The Coming of World War I

World War I’s origins were in the Serbian nationalists under Austrian-Hungarian rule. These nationalists wanted freedom for the Serbs from foreign rule. This movement was called pan-slavism and was primarily aimed at freeing the Serbs and creating a new independent country for them.

In the West, France wanted certain territories back from Germany, and was nursing grievances against it. Therefore, Germany, with the French on one side and the Russians (allies of the Serbs) on the other, began to fear encirclement and a two-front war. A two-front war would be a situation in which Russia and France would fight as allies against Germany.

The prime minister of Germany, Otto von Bismarck, in anticipation of a two-front war, made an alliance with Russia—a re-insurance treaty. He also made alliances with Austria (1879) and Italy (1882). Italy however, later broke this treaty and joined France, Britain and Russia. Continue reading

The Unification of Italy

During the nineteenth century, what we today know as Italy was a medley of states, governed by separate peoples. There was Naples, the largest, Tuscany, the Papal States, and Piedmont among others. Austria occupied Venetia, Venice and Lombardy. The attempt to unify Italy in the early eighteenth century by Giuseppe Mazzini and Giuseppe Garibaldi had failed and resulted in the exile of both of these nationalist personages. The latter was to become the greatest general Italy had ever seen and a highly respected figure.

A key figure in the successful unification of Italy was Count Camillo di Cavour, the prime minister of Piedmont (1850’s). He loved the classical liberal philosophy and leaned towards civil liberty. Cavour wanted an Italian unification, but under Piedmont rule.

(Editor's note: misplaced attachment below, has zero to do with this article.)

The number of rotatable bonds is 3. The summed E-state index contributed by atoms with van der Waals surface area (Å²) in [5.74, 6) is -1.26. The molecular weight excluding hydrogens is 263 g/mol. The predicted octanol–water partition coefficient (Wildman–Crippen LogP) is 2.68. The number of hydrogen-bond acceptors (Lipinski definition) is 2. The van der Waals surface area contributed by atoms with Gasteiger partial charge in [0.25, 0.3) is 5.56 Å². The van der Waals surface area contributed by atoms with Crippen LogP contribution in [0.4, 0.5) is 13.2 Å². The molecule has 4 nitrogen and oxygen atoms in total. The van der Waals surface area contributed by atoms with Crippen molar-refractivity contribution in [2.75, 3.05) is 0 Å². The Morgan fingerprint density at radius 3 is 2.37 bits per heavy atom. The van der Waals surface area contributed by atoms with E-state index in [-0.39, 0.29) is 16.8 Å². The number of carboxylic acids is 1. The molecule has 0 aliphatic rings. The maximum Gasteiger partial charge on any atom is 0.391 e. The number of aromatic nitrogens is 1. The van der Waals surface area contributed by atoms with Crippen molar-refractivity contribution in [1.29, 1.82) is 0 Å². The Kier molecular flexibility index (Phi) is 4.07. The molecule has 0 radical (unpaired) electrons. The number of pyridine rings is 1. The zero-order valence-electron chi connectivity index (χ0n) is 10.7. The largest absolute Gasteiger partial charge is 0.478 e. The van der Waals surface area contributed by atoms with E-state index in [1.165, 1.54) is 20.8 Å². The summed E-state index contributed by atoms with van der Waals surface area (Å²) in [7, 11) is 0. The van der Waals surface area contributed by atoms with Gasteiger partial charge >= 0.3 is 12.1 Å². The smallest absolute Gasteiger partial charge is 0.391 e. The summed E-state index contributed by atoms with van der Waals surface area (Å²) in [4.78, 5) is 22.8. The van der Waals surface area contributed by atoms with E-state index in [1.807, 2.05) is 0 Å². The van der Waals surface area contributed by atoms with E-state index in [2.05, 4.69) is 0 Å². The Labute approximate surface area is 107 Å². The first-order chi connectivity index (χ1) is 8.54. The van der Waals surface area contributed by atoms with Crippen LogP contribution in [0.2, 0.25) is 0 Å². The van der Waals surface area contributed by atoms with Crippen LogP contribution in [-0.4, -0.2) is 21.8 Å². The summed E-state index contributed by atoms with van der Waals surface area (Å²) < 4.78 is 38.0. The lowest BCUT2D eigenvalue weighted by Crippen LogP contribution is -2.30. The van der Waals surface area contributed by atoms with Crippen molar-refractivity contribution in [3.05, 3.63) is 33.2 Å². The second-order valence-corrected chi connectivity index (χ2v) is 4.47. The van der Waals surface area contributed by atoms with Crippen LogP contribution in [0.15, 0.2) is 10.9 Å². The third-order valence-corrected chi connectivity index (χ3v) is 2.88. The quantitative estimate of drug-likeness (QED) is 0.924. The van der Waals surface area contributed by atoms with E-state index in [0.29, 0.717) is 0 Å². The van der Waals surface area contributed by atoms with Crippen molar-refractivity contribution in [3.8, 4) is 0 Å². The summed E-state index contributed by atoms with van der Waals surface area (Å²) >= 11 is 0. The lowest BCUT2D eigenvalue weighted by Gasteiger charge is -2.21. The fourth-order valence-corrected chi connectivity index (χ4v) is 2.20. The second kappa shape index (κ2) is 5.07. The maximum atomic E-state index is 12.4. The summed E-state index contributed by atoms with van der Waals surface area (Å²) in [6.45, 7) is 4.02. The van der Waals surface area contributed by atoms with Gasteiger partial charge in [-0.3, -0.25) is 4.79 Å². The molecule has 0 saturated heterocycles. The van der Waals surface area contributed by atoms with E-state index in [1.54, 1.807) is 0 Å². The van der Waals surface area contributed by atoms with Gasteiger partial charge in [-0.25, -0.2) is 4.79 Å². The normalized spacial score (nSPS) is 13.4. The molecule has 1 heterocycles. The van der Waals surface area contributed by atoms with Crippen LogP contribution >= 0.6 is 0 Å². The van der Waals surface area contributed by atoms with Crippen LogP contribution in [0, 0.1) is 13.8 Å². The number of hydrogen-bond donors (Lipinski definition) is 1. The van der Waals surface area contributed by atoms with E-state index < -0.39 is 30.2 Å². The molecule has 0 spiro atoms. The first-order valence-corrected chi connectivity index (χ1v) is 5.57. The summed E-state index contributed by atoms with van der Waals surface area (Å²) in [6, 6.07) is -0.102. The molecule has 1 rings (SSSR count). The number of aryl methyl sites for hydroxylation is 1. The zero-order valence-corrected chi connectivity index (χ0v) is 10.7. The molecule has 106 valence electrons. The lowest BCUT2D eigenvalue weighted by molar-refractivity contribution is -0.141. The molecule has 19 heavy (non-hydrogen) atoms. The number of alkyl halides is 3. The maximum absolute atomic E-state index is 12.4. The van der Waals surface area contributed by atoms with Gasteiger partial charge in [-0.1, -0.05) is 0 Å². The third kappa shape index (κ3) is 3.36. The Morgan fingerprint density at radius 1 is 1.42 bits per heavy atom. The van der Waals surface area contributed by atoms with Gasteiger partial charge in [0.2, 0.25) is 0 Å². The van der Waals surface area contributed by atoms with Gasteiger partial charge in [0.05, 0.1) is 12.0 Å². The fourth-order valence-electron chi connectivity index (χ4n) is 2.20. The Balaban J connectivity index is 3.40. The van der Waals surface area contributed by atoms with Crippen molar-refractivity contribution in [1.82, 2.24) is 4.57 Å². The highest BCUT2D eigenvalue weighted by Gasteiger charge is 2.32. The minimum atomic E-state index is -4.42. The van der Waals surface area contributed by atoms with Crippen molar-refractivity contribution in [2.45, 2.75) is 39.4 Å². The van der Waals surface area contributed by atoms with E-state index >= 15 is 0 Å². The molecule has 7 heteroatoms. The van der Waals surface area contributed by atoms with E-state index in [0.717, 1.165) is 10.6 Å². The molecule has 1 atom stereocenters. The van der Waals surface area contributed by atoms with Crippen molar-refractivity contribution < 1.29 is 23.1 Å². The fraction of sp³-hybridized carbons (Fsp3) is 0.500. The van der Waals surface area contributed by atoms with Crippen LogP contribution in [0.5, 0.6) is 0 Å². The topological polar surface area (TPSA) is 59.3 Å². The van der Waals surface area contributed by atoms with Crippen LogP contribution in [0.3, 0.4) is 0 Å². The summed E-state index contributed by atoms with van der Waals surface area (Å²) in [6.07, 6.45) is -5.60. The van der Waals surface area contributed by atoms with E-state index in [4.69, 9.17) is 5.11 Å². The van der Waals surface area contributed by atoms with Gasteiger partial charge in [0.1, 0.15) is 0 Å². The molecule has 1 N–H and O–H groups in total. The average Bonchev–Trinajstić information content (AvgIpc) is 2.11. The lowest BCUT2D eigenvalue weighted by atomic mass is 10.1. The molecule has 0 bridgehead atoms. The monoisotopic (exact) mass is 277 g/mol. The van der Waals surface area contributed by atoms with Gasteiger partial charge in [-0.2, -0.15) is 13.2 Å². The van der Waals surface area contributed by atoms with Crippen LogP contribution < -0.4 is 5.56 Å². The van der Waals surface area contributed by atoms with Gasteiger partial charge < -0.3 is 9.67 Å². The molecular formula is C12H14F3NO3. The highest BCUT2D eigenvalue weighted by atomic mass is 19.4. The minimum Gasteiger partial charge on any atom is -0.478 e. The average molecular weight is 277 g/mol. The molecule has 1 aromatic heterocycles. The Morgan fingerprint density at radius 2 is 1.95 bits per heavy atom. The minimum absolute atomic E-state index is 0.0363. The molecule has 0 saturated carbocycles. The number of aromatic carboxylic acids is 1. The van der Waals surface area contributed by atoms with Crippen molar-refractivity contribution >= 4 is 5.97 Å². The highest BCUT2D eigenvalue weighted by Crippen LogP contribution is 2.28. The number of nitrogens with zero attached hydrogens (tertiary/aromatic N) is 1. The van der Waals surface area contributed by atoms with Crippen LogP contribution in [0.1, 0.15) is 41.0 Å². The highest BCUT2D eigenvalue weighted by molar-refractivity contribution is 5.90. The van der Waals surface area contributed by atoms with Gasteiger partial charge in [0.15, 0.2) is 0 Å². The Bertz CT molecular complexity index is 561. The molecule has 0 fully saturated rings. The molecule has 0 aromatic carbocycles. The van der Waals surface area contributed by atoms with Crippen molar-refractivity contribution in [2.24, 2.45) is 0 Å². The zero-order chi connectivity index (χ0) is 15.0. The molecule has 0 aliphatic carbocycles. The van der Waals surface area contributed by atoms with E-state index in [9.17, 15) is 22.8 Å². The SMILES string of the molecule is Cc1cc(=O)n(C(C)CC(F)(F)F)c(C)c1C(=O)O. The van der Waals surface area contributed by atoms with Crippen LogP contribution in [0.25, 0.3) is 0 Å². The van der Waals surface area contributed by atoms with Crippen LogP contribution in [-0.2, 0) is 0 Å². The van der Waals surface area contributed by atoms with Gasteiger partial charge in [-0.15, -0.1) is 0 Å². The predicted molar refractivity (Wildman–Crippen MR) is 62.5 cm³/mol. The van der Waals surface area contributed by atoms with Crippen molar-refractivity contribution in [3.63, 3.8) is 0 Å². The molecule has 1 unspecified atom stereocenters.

In his efforts to unify northern Italy, Cavour was supported by Napoleon III, the French emperor (see Revolutions of 1848). Napoleon agreed to help in battle only if Austria would strike the first blow. He wanted this so that he could come help Piedmont under the pretense of ‘defending a friend.’ When Cavour failed to provoke Austria, Napoleon almost backed out. However, just a little later, Austria decided to attack and was defeated.

Giuseppe Garibaldi, seeing that the North was unified, came out of exile and led 1,000 troops into the southern states. He successfully united them and retreated back into exile, a highly respected man.

However, the South did not want to join the North. Finally though, in 1866 Venetia (the only state Austria had retained) joined the North and in 1871 the Papal States, except for the Vatican City, also joined leaving Italy fully unified.

Italy was now the unified country we know today, but only politically; culturally, the states were still separated.